People, parks and processes : a political ecology of conservation and development in Northwest Argentina
thesisposted on 15.12.2014, 10:38 by Thomas Tanner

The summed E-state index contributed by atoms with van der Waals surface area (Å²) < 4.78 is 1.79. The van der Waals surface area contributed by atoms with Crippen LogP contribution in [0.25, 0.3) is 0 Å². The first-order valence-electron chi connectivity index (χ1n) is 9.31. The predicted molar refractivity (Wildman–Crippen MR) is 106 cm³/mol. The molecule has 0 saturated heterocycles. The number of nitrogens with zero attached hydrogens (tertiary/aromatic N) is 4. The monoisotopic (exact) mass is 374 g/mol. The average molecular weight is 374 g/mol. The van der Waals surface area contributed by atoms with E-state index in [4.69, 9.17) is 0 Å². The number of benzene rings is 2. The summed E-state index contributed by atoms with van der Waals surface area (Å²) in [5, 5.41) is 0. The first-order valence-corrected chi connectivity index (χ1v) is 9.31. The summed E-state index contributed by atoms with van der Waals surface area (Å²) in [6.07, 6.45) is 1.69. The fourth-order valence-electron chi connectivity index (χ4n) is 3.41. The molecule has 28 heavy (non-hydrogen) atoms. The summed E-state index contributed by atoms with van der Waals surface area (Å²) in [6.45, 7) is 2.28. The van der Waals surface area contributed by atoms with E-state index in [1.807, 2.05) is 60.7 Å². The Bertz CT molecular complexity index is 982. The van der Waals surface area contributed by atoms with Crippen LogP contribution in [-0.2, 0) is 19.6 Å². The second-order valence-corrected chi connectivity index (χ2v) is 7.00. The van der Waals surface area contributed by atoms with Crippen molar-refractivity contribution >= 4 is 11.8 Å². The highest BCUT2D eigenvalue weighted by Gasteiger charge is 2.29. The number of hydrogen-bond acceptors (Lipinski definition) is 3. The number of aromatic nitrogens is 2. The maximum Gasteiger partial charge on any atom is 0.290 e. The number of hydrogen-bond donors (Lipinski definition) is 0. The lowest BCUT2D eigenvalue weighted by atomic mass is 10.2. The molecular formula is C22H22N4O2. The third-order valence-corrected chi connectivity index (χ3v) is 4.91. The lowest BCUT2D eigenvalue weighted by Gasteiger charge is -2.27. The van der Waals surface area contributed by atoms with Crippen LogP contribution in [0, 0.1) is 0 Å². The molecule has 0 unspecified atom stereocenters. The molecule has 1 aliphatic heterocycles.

This study analyses socio-economic conditions and patterns of natural resource use in communities of the Andean Mountains of Northwest Argentina. It examines the impacts of protected area creation and the application of neoliberal development policy, which has become common across most of Latin America in recent decades, on two villages in Jujuy Province neighbouring Calilegua National Park. Using a political ecology framework to examine fieldwork and interview-based research, the study investigates the nature of factors influencing rural livelihoods in the region, both proximate and distant. The use of formal interviews and a case study to match rhetoric to practice uncovers deficiencies of the national protected areas system in Argentina. The example illustrates the pervasiveness of misanthropic, preservationist models rather than demonstrate the widespread adoption of people-oriented approaches to conservation. In common with many protected areas in South America, the creation of Calilegua National Park resulted in the displacement of tenant farmers, which has contributed to the reduced viability of traditional pastoral activity as a livelihood within the market system. Traditional agriculture retains an important role however, and the study reveals the diversity and dynamism of socio-economic activities and identities in rural areas of Latin America, rendering problematic assumptions of homogeneity commonly made by distant policy-makers. The increased prevalence of local waged employment has been aided by government schemes and has led to the emergence of newly configured networks of political clientalism at the village level based on asymmetrical relationships of reciprocity. This presents a paradoxical increase in the influence of the state within a development model that stresses reliance on market mechanisms and the withdrawal of government. Commonly acknowledged in the shantytowns of the city but largely unexplored in their contemporary rural context, these relationships are considered to threaten future sustainable economic and political development in marginal rural areas.